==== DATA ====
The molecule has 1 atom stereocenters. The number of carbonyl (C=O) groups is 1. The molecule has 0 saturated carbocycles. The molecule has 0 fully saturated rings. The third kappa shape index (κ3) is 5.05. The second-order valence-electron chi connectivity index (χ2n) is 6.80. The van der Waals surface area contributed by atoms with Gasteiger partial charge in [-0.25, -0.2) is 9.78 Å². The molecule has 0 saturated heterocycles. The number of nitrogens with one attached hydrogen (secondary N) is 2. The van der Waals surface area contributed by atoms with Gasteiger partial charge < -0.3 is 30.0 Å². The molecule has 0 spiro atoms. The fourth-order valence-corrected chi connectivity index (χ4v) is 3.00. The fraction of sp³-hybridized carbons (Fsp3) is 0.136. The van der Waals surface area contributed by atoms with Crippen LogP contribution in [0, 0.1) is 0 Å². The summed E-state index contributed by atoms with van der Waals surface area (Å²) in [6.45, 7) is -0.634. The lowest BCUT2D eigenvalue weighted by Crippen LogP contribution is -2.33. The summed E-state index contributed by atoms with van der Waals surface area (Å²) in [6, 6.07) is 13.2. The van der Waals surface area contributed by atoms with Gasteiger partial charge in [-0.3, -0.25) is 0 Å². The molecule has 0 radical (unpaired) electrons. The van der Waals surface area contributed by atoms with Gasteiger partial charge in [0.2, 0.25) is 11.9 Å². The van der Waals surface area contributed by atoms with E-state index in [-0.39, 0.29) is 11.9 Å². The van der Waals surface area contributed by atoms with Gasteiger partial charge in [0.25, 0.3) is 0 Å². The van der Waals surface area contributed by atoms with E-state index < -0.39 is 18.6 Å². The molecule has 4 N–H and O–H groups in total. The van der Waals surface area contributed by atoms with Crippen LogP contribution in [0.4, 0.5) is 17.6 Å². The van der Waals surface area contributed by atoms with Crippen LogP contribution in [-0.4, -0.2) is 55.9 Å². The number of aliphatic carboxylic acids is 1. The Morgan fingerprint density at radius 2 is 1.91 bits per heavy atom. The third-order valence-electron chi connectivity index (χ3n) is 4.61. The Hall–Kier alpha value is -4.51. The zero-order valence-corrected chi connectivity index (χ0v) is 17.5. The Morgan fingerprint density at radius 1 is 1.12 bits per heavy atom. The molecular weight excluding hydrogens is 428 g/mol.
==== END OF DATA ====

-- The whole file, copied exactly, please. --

The molecule has 1 atom stereocenters. The number of carbonyl (C=O) groups is 1. The molecule has 0 saturated carbocycles. The molecule has 0 fully saturated rings. The third kappa shape index (κ3) is 5.05. The second-order valence-electron chi connectivity index (χ2n) is 6.80. The van der Waals surface area contributed by atoms with Gasteiger partial charge in [-0.25, -0.2) is 9.78 Å². The molecule has 0 saturated heterocycles. The number of nitrogens with one attached hydrogen (secondary N) is 2. The van der Waals surface area contributed by atoms with Gasteiger partial charge < -0.3 is 30.0 Å². The molecule has 0 spiro atoms. The fourth-order valence-corrected chi connectivity index (χ4v) is 3.00. The fraction of sp³-hybridized carbons (Fsp3) is 0.136. The van der Waals surface area contributed by atoms with Crippen LogP contribution in [0, 0.1) is 0 Å². The summed E-state index contributed by atoms with van der Waals surface area (Å²) in [6.45, 7) is -0.634. The lowest BCUT2D eigenvalue weighted by Crippen LogP contribution is -2.33. The summed E-state index contributed by atoms with van der Waals surface area (Å²) in [6, 6.07) is 13.2. The van der Waals surface area contributed by atoms with Gasteiger partial charge in [-0.3, -0.25) is 0 Å². The molecule has 0 radical (unpaired) electrons. The van der Waals surface area contributed by atoms with Gasteiger partial charge in [0.2, 0.25) is 11.9 Å². The van der Waals surface area contributed by atoms with E-state index in [-0.39, 0.29) is 11.9 Å². The van der Waals surface area contributed by atoms with Gasteiger partial charge in [0.25, 0.3) is 0 Å². The van der Waals surface area contributed by atoms with E-state index < -0.39 is 18.6 Å². The molecule has 4 N–H and O–H groups in total. The van der Waals surface area contributed by atoms with Crippen LogP contribution in [0.4, 0.5) is 17.6 Å². The van der Waals surface area contributed by atoms with Crippen LogP contribution in [-0.4, -0.2) is 55.9 Å². The number of aliphatic carboxylic acids is 1. The Morgan fingerprint density at radius 2 is 1.91 bits per heavy atom. The third-order valence-electron chi connectivity index (χ3n) is 4.61. The Hall–Kier alpha value is -4.51. The zero-order valence-corrected chi connectivity index (χ0v) is 17.5. The Morgan fingerprint density at radius 1 is 1.12 bits per heavy atom. The molecular weight excluding hydrogens is 428 g/mol.